Wednesday, September 18, 2013

The indignity of riding indoors

Shredding the Savoie- Photo Dave Martin

Of late I have been very fortunate to ride in some amazing places. Only a month ago I was in France shredding endless lift accessed descents on my trail bike. After a week in Morzine I got my enduro on at the Trans-Savoie which were both a great introduction to the alps. Life without 4000m of descent a day was always going to be a tough transition, so to fill the gap Heidi and I went slightly north to Newcastle for the HuRT, a tough course which pushed the boundaries of fun. It rewarded perseverance with some of the ‘best trails ever’ and memories of the endless hike-a-bike have already begun to fade.

AK & Ollie at the start of the HuRT- Photo Brad Mertens
In the context of these recent adventures I can’t expect much sympathy for my current predicament. You see for the last week I’ve been trapped in the confines of Port Moresby’s Crowne Plaza Hotel. The only chance I get to escape the musty air-conditioned atmosphere is on the dash between lobby and car, or car and office.  I’m forced to breathe recycled air mixed with people’s flatulence, and this has the combined effect of crushing my spirit.

One redeeming feature of the Crowne is its gym which features amongst other well used equipment, treadmills, stationary bikes and a rowing machine. While I’m the first to scoff at people who flock to gyms for spin class despite glorious outdoor sun, I’ve been forced to reconsider my position in light of the strict constraints that PNG poses.

First amongst these is the security situation. While often blown out of proportion by news media and security briefings, the fact remains that Port Moresby has one of the highest crime rates in the world. While I place a high value on fresh air, it isn’t worth getting shanked over! We can’t safely walk the streets, hence the need for a car escort wherever we go. Time constraints are also a factor, with the long days of a World Bank mission schedule I’m forced to squeeze any Ollie time into the early morning hours.

With an outlook like this, I decided that rather than an easy session on the treadmill and bike, I might as well make the most of the situation and incorporate some suffering, the type that you can only get from stationary machines in poorly ventilated gyms. My regime was to start with a run, putting in some 1 and 2 minute intervals down whilst trying not to drown in my own perspiration. I’d then move to the bike, where a set of 1 minutes efforts reduced me to a dizzy and drenched wreck.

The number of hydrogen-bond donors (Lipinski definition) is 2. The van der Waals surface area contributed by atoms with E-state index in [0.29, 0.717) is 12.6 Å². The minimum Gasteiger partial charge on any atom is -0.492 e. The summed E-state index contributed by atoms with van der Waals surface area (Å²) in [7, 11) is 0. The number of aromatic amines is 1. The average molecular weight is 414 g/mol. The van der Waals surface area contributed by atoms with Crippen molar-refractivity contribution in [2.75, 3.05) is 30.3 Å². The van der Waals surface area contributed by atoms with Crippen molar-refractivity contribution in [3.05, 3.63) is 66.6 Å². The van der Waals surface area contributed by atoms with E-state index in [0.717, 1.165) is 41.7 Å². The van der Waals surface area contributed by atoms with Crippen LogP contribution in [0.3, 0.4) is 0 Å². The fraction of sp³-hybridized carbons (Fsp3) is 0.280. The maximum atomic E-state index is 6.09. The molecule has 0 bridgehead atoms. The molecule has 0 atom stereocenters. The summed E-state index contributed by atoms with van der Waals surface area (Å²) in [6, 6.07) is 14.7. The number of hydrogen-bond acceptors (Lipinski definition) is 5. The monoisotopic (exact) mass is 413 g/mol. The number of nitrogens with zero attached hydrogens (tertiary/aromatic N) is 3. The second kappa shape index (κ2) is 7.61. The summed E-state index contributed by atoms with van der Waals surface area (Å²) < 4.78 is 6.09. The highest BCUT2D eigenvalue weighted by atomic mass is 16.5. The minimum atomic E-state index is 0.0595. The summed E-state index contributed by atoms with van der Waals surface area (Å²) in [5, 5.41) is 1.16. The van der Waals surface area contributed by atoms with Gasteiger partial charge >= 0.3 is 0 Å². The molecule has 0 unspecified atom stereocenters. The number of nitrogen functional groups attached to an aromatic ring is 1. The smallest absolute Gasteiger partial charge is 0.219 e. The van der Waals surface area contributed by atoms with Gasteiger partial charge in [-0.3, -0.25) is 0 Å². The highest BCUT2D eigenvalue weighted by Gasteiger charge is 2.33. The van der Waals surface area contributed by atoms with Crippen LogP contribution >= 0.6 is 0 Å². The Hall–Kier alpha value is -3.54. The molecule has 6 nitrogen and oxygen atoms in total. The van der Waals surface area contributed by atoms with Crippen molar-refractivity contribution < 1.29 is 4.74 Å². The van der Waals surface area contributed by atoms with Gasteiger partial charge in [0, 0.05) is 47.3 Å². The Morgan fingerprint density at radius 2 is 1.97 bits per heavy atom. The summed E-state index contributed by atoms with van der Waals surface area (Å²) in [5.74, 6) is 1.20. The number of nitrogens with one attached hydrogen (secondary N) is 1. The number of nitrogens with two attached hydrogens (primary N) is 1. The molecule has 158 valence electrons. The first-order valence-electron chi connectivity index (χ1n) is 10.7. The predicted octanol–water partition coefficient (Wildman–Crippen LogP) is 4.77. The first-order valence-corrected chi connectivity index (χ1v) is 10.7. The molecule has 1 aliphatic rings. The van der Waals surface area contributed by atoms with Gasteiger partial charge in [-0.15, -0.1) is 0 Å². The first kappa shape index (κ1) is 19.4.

Scary post workout selfie
I’d finish exhausted but slightly elated. The sessions have been a good reminder how much of the enjoyment from exercise comes from the sheer exertion.

Technogym's finest indoor model
The so called stationary bikes bear little resemblance to the beautiful machines they are supposed to model. The features of the Technogym include a saddle large enough to seat a hippopotamus (or the target American demographic fatty). This forced a forward pedaling stance which was far from comfortable. Handlebar rise of almost a foot required a posture normally reserved for the most upright of adjustable stem equipped hybrid bikes. The heartrate monitor couldn’t decide whether I was flat lining or at maxing out, so I largely ignored it and the occasional warning about unsafe HR. Finally, lag on the resistance that meant I could pedal for 10 seconds before I felt any change.

There were however a few redeeming features, namely a serious range of resistance which my puny legs didn’t dare push beyond level 18 of 25, with a sensation similar to riding through treacle resistance enough. Perhaps the best feature (especially in light of the rubbish heart rate measurement) was a power readout, and this allowed me to repeat my intervals with precision (although probably not accuracy). I’ve always wanted to train with a power meter and while the bike itself was far from a dream, it was nice to have.

Filter added to simulate dizziness. Note 'awesome' features.
So this is how I maintained my sanity for my week working in PNG. Safe to say I’m looking forward to returning home where the security situation means I can hit the streets without fear of shanking. Makes me feel pretty lucky, and that is even before I think about the awesome roads and trails around Sydney.
Wonder if I could take it back to Sydney?

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